The vapor pressure of a liquid decreases as the strength of its intermolecular forces increases.
As the temperature increases, the average kinetic energy of the molecules of gasoline increases and so a greater fraction of molecules have sufficient energy to escape from the liquid than at lower temperatures.
When the pressure of gas above the liquid is exactly 1 atm
approximately 95 °C
(a) At 5000 feet, the atmospheric pressure is lower than at sea level, and water will therefore boil at a lower temperature. This lower temperature will cause the physical and chemical changes involved in cooking the egg to proceed more slowly, and a longer time is required to fully cook the egg. (b) As long as the air surrounding the body contains less water vapor than the maximum that air can hold at that temperature, perspiration will evaporate, thereby cooling the body by removing the heat of vaporization required to vaporize the water.
Dispersion forces increase with molecular mass or size. As the number of atoms composing the molecules in this homologous series increases, so does the extent of intermolecular attraction via dispersion forces and, consequently, the energy required to overcome these forces and vaporize the liquids.
The boiling point of CS2 is higher than that of CO2 partially because of the higher molecular weight of CS2; consequently, the attractive forces are stronger in CS2. It would be expected, therefore, that the heat of vaporization would be greater than that of 9.8 kJ/mol for CO2. A value of 28 kJ/mol would seem reasonable. A value of −8.4 kJ/mol would indicate a release of energy upon vaporization, which is clearly implausible.
The thermal energy (heat) needed to evaporate the liquid is removed from the skin.
(a) 13.0 kJ; (b) It is likely that the heat of vaporization will have a larger magnitude since in the case of vaporization the intermolecular interactions have to be completely overcome, while melting weakens or destroys only some of them.
At low pressures and 0.005 °C, the water is a gas. As the pressure increases to 4.6 torr, the water becomes a solid; as the pressure increases still more, it becomes a liquid. At 40 °C, water at low pressure is a vapor; at pressures higher than about 75 torr, it converts into a liquid. At −40 °C, water goes from a gas to a solid as the pressure increases above very low values.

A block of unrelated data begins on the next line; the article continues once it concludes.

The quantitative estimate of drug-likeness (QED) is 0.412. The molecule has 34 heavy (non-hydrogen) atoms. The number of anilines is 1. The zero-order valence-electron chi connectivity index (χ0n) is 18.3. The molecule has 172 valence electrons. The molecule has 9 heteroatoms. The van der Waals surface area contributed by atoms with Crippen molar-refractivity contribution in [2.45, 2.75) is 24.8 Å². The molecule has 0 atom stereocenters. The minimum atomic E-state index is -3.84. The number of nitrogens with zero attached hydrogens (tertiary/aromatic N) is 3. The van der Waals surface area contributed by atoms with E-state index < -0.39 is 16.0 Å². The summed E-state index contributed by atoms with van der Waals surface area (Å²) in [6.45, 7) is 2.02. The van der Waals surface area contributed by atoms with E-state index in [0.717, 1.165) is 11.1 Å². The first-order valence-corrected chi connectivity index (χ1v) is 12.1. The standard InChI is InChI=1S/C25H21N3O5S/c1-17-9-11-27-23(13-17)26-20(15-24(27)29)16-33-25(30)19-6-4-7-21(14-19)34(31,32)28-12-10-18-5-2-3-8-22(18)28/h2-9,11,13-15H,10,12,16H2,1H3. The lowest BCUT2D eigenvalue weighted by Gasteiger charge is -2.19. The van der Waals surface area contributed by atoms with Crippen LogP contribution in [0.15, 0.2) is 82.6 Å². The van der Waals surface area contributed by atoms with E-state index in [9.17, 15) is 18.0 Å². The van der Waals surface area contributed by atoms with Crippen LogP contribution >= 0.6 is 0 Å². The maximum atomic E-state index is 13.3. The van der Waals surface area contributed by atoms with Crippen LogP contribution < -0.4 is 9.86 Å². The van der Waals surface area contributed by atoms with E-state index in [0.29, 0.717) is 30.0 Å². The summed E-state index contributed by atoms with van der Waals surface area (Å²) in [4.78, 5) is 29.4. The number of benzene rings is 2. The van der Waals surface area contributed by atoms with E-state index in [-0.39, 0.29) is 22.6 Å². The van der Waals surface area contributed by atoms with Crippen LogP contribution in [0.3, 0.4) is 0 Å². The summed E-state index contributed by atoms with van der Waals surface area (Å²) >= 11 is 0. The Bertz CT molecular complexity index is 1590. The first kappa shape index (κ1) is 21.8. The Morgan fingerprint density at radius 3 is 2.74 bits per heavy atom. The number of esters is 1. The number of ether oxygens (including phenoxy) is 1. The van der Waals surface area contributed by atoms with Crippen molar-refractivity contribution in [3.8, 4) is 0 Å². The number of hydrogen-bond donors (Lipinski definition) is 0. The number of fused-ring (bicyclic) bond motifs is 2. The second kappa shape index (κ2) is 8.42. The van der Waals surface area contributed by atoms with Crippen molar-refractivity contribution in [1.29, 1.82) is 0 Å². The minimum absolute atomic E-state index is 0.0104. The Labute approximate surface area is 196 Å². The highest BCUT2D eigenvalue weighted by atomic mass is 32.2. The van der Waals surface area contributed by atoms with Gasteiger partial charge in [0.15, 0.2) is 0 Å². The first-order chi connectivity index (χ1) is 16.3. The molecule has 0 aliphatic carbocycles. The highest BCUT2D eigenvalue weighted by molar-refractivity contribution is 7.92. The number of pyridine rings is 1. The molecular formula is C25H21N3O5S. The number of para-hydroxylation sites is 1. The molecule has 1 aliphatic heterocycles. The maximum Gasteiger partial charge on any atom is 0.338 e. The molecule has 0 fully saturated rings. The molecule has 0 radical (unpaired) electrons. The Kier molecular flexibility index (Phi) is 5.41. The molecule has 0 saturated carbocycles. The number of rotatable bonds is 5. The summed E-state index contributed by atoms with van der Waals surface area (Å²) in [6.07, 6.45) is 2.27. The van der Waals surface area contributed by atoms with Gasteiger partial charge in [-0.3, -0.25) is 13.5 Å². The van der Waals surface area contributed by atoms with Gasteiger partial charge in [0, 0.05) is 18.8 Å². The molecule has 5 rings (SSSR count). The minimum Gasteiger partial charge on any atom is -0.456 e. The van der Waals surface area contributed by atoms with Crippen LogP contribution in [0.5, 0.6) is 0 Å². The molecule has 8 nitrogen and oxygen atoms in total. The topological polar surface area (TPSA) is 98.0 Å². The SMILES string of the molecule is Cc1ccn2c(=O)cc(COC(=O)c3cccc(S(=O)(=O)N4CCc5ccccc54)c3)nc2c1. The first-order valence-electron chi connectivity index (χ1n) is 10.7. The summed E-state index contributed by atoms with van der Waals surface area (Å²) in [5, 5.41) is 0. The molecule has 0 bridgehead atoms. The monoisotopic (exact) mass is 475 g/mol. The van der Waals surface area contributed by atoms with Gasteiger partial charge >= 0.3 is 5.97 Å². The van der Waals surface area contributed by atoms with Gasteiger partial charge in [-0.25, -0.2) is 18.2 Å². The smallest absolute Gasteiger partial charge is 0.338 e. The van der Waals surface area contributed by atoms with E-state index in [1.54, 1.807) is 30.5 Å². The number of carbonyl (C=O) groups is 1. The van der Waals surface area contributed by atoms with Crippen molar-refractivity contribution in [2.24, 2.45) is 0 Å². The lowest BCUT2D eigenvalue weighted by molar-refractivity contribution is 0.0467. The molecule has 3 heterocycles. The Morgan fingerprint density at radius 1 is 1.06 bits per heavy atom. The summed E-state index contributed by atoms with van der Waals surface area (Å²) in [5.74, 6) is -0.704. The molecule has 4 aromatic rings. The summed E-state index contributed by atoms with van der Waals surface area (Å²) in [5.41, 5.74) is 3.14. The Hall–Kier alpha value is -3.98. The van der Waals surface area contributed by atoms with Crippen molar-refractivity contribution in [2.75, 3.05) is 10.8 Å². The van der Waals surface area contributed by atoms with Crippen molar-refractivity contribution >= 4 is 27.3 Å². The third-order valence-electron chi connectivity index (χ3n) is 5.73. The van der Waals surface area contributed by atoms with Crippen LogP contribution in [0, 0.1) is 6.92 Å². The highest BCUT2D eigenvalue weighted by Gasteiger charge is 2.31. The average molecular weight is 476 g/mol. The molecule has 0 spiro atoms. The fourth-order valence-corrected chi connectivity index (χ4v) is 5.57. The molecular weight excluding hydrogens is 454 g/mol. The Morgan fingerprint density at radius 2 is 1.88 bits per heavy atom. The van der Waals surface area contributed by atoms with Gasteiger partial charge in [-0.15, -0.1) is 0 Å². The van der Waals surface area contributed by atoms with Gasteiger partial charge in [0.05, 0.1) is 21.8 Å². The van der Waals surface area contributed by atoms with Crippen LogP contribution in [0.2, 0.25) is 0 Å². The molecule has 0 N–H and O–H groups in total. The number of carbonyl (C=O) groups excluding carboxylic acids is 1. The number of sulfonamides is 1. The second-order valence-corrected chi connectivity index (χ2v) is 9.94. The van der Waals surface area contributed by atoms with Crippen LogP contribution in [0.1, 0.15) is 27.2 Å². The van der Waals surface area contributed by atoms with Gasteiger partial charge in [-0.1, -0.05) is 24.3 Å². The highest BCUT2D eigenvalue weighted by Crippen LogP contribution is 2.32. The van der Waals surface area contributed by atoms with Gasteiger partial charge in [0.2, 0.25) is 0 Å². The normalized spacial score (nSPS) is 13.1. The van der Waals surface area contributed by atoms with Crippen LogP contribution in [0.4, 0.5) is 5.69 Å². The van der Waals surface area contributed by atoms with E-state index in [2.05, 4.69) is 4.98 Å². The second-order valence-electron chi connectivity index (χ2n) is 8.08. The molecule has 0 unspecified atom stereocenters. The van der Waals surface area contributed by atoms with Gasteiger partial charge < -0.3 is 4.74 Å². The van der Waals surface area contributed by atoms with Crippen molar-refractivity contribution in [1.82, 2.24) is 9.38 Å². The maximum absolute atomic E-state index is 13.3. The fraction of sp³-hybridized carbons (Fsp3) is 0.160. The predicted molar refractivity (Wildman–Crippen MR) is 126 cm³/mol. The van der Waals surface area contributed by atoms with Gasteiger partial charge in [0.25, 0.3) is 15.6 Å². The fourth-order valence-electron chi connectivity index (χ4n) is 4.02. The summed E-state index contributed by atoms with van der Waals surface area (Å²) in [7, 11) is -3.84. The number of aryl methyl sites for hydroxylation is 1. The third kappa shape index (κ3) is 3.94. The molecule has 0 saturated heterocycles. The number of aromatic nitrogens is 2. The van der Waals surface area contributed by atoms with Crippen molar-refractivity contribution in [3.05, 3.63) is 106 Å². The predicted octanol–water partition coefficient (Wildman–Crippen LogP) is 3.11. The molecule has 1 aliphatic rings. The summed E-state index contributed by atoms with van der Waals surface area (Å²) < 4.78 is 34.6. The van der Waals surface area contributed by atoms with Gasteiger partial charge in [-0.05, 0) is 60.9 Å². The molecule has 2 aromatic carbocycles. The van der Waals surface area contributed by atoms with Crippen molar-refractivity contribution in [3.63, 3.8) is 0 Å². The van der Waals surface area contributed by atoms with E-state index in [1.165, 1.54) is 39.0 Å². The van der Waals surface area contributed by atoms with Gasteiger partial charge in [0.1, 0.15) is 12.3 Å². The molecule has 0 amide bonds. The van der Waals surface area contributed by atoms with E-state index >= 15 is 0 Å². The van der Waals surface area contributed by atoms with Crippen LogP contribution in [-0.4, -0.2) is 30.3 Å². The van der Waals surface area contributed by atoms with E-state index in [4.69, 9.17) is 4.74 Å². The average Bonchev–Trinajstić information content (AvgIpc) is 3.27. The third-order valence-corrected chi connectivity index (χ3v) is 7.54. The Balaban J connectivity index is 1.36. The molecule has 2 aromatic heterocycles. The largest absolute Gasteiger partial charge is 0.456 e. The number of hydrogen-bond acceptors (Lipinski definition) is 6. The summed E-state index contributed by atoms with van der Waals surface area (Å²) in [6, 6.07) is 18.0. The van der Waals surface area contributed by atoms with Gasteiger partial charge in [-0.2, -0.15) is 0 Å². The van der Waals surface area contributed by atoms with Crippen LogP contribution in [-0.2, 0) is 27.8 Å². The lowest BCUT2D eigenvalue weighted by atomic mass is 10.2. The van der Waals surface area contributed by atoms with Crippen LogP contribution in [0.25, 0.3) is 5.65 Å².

(a) gas; (b) gas; (c) gas; (d) gas; (e) solid; (f) gas
Yes, ice will sublime, although it may take it several days. Ice has a small vapor pressure, and some ice molecules form gas and escape from the ice crystals. As time passes, more and more solid converts to gas until eventually the clothes are dry.
(e) liquid phase (f) sublimation
(e) molecular crystals
Ice has a crystalline structure stabilized by hydrogen bonding. These intermolecular forces are of comparable strength and thus require the same amount of energy to overcome. As a result, ice melts at a single temperature and not over a range of temperatures. The various, very large molecules that compose butter experience varied van der Waals attractions of various strengths that are overcome at various temperatures, and so the melting process occurs over a wide temperature range.
(a) ionic; (b) covalent network; (c) molecular; (d) metallic; (e) covalent network; (f) molecular; (g) molecular; (h) ionic; (i) ionic
X = ionic; Y = metallic; Z = covalent network
(b) metallic solid
The structure of this low-temperature form of iron (below 910 °C) is body-centered cubic. There is one-eighth atom at each of the eight corners of the cube and one atom in the center of the cube.
(a) 1.370 Å; (b) 19.26 g/cm
(a) 2.176 Å; (b) 3.595 g/cm3
The crystal structure of Si shows that it is less tightly packed (coordination number 4) in the solid than Al (coordination number 12).
In a closest-packed array, two tetrahedral holes exist for each anion. If only half the tetrahedral holes are occupied, the numbers of anions and cations are equal. The formula for cadmium sulfide is CdS.
In a simple cubic array, only one cubic hole can be occupied be a cation for each anion in the array. The ratio of thallium to iodide must be 1:1; therefore, the formula for thallium is TlI.
59.95%; The oxidation number of titanium is +4.
Both ions are close in size: Mg, 0.65; Li, 0.60. This similarity allows the two to interchange rather easily. The difference in charge is generally compensated by the switch of Si4+ for Al3+.
1.74 104 eV